Nothing shocks the conscience more than a crime committed against a child by an adult. Children are vulnerable, and they can’t fight back. They are trusting, and they lack the experience to see an attack coming.

Children who survive sex crimes report a lifetime of pain. Those who don’t survive are robbed of any life at all.

Given that, we should be expected to support a bill proposed by Sen. Bill Diamond, D-Windham, which would bring back the option of the death penalty for perpetrators of child murders that involve sexual molestation. But we do not.

Diamond’s bill, while well intentioned, would do nothing to prevent child murder. But it could distract lawmakers from developing programs that might. Diamond is right to look for ways to protect children from abuse, but this bill isn’t it.

The main reason that this bill should fail is that the death penalty does not work as a deterrent. While executing an invidual would certainly prevent that person from committing another crime, there is no evidence that it stops anyone else.

The criminal justice system is not perfect, and not every criminal gets caught. If Diamond’s bill passed, it would be up to a judge to decide whether to impose a death sentence for a child sex murder, so it would not presumably be applied in every case

Even if a child molester/murderer were thinking rationally, the uncertain prospect of punishment would do little to dissuade him. But why should we assume he was thinking rationally?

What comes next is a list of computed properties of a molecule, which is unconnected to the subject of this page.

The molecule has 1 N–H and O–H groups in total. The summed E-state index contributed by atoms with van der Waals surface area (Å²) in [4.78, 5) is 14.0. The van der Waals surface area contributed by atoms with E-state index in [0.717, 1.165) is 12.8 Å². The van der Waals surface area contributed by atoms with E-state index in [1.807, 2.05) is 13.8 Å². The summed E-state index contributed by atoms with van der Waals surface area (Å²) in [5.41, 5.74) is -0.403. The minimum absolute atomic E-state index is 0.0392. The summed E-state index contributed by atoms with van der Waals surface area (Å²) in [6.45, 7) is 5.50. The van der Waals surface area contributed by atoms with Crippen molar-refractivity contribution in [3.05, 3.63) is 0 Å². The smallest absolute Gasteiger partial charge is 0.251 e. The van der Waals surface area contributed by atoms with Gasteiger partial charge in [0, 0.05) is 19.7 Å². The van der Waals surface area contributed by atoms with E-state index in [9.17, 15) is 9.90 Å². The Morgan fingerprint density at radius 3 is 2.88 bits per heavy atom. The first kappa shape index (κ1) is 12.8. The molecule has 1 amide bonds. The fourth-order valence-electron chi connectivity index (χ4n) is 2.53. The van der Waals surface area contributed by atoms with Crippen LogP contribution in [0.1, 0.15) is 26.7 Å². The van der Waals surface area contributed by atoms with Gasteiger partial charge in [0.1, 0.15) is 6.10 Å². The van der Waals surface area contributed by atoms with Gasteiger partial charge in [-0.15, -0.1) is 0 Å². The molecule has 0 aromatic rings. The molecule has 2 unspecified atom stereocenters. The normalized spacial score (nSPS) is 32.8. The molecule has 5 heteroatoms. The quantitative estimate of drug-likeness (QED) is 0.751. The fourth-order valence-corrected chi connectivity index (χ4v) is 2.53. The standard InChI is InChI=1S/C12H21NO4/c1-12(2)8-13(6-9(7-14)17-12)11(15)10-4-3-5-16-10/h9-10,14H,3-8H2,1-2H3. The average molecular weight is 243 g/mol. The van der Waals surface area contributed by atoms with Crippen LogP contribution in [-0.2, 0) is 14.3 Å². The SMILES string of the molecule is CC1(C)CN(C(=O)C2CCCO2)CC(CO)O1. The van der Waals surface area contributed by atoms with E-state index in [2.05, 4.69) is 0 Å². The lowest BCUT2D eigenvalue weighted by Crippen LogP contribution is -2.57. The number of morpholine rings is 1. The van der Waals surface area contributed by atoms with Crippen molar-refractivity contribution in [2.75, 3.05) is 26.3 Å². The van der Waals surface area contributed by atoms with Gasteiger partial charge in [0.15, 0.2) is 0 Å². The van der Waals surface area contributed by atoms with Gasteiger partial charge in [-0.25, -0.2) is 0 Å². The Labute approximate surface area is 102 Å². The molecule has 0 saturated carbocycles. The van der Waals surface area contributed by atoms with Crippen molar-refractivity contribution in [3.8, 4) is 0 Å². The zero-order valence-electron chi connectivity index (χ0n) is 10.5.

We don’t fully understand why some people feel compelled to victimize children, but it’s safe to say that it is not a rational decision. That’s neither an excuse for these crimes nor an argument for leniency — these offenders should be pursued, caught and punished — but we should not expect that a perpetrator will be discouraged by a possible penalty, no matter harsh.

The death penalty remains popular with the public because it sounds like a just response — an eye for an eye — but even there it falls short. A state execution could never be as brutal as the crimes that Diamond’s bill envisions. We cannot make an offender or his family suffer as much as he’s made his victim or her family suffer. We can’t stop brutality by practicing it ourselves.

In Maine, the ultimate punishment is life in prison with no possibility of parole. That’s the appropriate limit of state power.

It protects society from the offender and permanently takes away his freedom, which has always been what Americans value most.

While other states are questioning the moral and practical value of capital punishment, Maine does not need to reopen the door that was closed more than a century ago. Yes, look for ways to protect children, but let’s not confuse our efforts with a pointless argument about what to do with the most terrible offenders after they commit a heinous crime.

The Legislature should see this bill for what it is — a well-intentioned distraction — and quickly get back to the real business of governing our state.

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